"Straphanger" seems to have a different, and negative connotation in current US military parlance. Since this is a militarily-oriented movie, it is probably the definition that applies. In an ...
Vekzhivi's user avatar
  • 716
15 votes

Regarding a metaphor "Old Nick is not just lurking in the small print,"

In the West, Old Nick is a religious reference to the devil in Christianity. GEORGE FILE, Old Nick, the Devil, c. 1937 Small print is text printed smaller, usually in order to lessen its importance (...
Andrew Tobilko's user avatar
13 votes

What does "Rabbit hole" mean?

The idiomatic expression, a "rabbit hole" is a reference to Lewis Carroll's "Alice in Wonderland". Its modern meaning is a detour from your work efforts that will require a great deal of time and ...
ohwilleke's user avatar
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13 votes
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What does "step on the brakes" mean in this context?

The US Federal Reserve (FED) is mandated to maintain inflation within a targeted band. As economic activity increases, the risk of inflation also increases. By slowing down the economy, the risk of ...
Peter's user avatar
  • 66.3k
13 votes

Is 'neon' used in daily life to refer to modern things?

The title Neon Genesis Evangelion is in Greek, not English. One way to translate it is, “Creation of New Gospels.” The word neon by itself is the plural neuter genitive of the Greek word for “new.” (...
Davislor's user avatar
  • 8,491
12 votes

"Canon" for technical subjects

It is not incorrect, but it would be more common to see the adjective canonical than the phrase find its way into the canon, which is a phrase normally reserved for texts. The adjective canonical is ...
TimR's user avatar
  • 130k
12 votes
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What's the metaphorical meaning of "off-ramp"?

An off-ramp is a way out of a situation, as used by US politicians. A real off-ramp is in the picture on the right side. Here, it means to give Putin a way to get out of the situation he's put Ukraine ...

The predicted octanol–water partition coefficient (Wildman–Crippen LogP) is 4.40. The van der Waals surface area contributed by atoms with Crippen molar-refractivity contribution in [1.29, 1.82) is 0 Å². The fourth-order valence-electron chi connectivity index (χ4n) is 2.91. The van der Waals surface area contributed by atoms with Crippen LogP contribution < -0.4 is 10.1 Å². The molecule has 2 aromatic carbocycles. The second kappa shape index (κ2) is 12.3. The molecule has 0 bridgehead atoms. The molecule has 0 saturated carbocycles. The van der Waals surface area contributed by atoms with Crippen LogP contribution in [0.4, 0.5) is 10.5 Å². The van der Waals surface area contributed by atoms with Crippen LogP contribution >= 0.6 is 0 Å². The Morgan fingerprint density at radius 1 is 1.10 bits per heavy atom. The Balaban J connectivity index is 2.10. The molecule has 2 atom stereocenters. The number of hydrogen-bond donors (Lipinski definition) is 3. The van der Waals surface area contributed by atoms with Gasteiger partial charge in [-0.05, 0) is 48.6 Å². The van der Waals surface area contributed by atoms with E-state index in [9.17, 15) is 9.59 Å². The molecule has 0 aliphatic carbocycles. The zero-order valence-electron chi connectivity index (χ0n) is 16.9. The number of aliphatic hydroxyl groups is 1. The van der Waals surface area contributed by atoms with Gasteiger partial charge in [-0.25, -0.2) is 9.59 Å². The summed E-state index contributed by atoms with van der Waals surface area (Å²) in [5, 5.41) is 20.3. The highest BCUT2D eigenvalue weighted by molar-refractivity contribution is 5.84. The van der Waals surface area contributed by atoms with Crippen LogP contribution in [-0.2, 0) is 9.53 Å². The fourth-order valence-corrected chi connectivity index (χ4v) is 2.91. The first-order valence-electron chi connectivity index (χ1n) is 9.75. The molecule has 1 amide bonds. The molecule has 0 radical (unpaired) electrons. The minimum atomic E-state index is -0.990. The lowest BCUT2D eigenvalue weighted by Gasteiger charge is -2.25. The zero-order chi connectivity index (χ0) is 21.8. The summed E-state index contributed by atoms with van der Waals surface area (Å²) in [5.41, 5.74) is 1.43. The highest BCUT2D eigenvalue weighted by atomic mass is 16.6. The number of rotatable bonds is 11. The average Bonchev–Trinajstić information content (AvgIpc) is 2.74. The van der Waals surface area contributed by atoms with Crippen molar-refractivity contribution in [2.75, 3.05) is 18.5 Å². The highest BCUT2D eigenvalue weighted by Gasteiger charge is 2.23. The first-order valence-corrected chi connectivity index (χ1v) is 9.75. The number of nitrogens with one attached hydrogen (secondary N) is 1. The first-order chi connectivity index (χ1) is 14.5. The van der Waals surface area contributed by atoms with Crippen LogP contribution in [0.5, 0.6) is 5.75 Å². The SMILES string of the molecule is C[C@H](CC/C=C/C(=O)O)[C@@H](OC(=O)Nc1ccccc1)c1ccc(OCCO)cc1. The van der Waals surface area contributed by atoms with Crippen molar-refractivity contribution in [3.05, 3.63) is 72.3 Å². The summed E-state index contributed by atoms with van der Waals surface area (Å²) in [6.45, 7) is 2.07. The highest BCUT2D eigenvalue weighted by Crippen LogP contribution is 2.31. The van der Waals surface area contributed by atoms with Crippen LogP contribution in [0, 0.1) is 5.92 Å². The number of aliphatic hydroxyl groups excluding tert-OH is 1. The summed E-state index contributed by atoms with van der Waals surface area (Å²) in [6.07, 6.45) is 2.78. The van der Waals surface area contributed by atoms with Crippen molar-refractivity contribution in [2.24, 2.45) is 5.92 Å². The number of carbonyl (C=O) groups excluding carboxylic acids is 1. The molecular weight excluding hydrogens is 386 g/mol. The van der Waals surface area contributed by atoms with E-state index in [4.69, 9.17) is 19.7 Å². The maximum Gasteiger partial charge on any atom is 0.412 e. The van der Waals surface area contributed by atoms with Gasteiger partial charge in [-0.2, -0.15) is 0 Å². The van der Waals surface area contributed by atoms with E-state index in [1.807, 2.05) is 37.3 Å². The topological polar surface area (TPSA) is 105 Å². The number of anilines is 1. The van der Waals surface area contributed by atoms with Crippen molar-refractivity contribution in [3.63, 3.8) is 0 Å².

Lambie's user avatar
  • 46.9k
12 votes
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What does Chaos Tax mean?

You probably can't find any example of the expression because it isn't a known idiom. It is also not a real tax! There are many kinds of literal taxes and the word is often used as part of a compound ...
Astralbee's user avatar
  • 106k
11 votes

"Canon" for technical subjects

The definition of the word "canon" appropriate here is: the writings or other works that are generally agreed to be good, important, and worth studying. I understand "the canon of cancer ...
Astralbee's user avatar
  • 106k
11 votes

The Meaning of "Sat at The Head of The Party"

A party can be a group of people assembled for some reason. To sit at the head of something, e.g. a table, is to sit at one end so that everyone can see and hear you. It implies seniority, leadership, ...
Michael Harvey's user avatar
10 votes

What does "life on the road" mean?

On the road is an idiom, and it can mean on the road 1. On tour, as a theatrical company. 2. Traveling, especially as a salesperson. 3. Wandering, as a vagabond. It's not easy to ...
Alan Carmack's user avatar
9 votes

Help to understand "a 'bullseye' on his chest"

Yes, it's a common metaphor and it takes its place among several others in the same theme: He has a target on his back. He is in the crosshairs. He is in the line of fire. He is an easy ...
Jason Bassford's user avatar
9 votes

Is labeling a numerical quantity "high," as opposed to "large," metaphorical, conventional, or technical?

As outlined in another answer, the use of high and low, or large and small, are conventions. There are however many situations where height and size are closely linked in such a way that if an object ...
Peter's user avatar
  • 7,567
8 votes

The syntax of metaphors in English

1) Lest the delicate porcelain of my loneliness crack This is the best of your suggestions, in my opinion. I think it is phrased quite nicely, and shows the metaphor clearly. 2) Lest my delicate ...
cbh's user avatar
  • 1,758
7 votes

What is the meaning of "But no last trump" in following sentence?

Its origin is a biblical quotation. In a moment, in the twinkling of an eye, at the last trump: for the trumpet shall sound, and the dead shall be raised incorruptible, and we shall be changed. ...
Martin Smith's user avatar